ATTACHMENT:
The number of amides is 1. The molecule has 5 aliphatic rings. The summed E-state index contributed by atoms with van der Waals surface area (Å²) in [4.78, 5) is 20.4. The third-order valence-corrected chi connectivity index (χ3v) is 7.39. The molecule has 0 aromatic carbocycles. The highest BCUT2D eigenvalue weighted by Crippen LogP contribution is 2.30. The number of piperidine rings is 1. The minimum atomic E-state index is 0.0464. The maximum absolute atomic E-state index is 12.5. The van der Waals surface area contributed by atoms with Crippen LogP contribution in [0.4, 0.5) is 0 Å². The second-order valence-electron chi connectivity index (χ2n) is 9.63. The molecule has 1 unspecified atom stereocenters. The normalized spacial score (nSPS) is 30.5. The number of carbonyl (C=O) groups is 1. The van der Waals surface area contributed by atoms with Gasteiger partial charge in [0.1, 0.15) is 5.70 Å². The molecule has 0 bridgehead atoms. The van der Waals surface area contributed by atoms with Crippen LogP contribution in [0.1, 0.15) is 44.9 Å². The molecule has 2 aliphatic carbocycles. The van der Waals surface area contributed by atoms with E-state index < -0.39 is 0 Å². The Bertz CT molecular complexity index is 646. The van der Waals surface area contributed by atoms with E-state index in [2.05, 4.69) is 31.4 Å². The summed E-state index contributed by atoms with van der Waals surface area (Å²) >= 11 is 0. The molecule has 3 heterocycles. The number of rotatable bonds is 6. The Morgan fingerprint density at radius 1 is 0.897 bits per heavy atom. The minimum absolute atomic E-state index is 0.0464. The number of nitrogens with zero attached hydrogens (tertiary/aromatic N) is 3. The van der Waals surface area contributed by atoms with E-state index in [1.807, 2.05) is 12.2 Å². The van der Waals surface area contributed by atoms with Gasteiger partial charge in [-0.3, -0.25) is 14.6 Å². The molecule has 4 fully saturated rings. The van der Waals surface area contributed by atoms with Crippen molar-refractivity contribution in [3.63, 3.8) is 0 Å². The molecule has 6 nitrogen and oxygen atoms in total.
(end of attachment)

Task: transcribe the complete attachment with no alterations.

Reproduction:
The number of amides is 1. The molecule has 5 aliphatic rings. The summed E-state index contributed by atoms with van der Waals surface area (Å²) in [4.78, 5) is 20.4. The third-order valence-corrected chi connectivity index (χ3v) is 7.39. The molecule has 0 aromatic carbocycles. The highest BCUT2D eigenvalue weighted by Crippen LogP contribution is 2.30. The number of piperidine rings is 1. The minimum atomic E-state index is 0.0464. The maximum absolute atomic E-state index is 12.5. The van der Waals surface area contributed by atoms with Crippen LogP contribution in [0.4, 0.5) is 0 Å². The second-order valence-electron chi connectivity index (χ2n) is 9.63. The molecule has 1 unspecified atom stereocenters. The normalized spacial score (nSPS) is 30.5. The number of carbonyl (C=O) groups is 1. The van der Waals surface area contributed by atoms with Gasteiger partial charge in [0.1, 0.15) is 5.70 Å². The molecule has 0 bridgehead atoms. The van der Waals surface area contributed by atoms with Crippen LogP contribution in [0.1, 0.15) is 44.9 Å². The molecule has 2 aliphatic carbocycles. The van der Waals surface area contributed by atoms with E-state index < -0.39 is 0 Å². The Bertz CT molecular complexity index is 646. The van der Waals surface area contributed by atoms with E-state index in [2.05, 4.69) is 31.4 Å². The summed E-state index contributed by atoms with van der Waals surface area (Å²) >= 11 is 0. The molecule has 3 heterocycles. The number of rotatable bonds is 6. The Morgan fingerprint density at radius 1 is 0.897 bits per heavy atom. The minimum absolute atomic E-state index is 0.0464. The number of nitrogens with zero attached hydrogens (tertiary/aromatic N) is 3. The van der Waals surface area contributed by atoms with E-state index in [1.807, 2.05) is 12.2 Å². The van der Waals surface area contributed by atoms with Gasteiger partial charge in [-0.3, -0.25) is 14.6 Å². The molecule has 4 fully saturated rings. The van der Waals surface area contributed by atoms with Crippen molar-refractivity contribution in [3.63, 3.8) is 0 Å². The molecule has 6 nitrogen and oxygen atoms in total.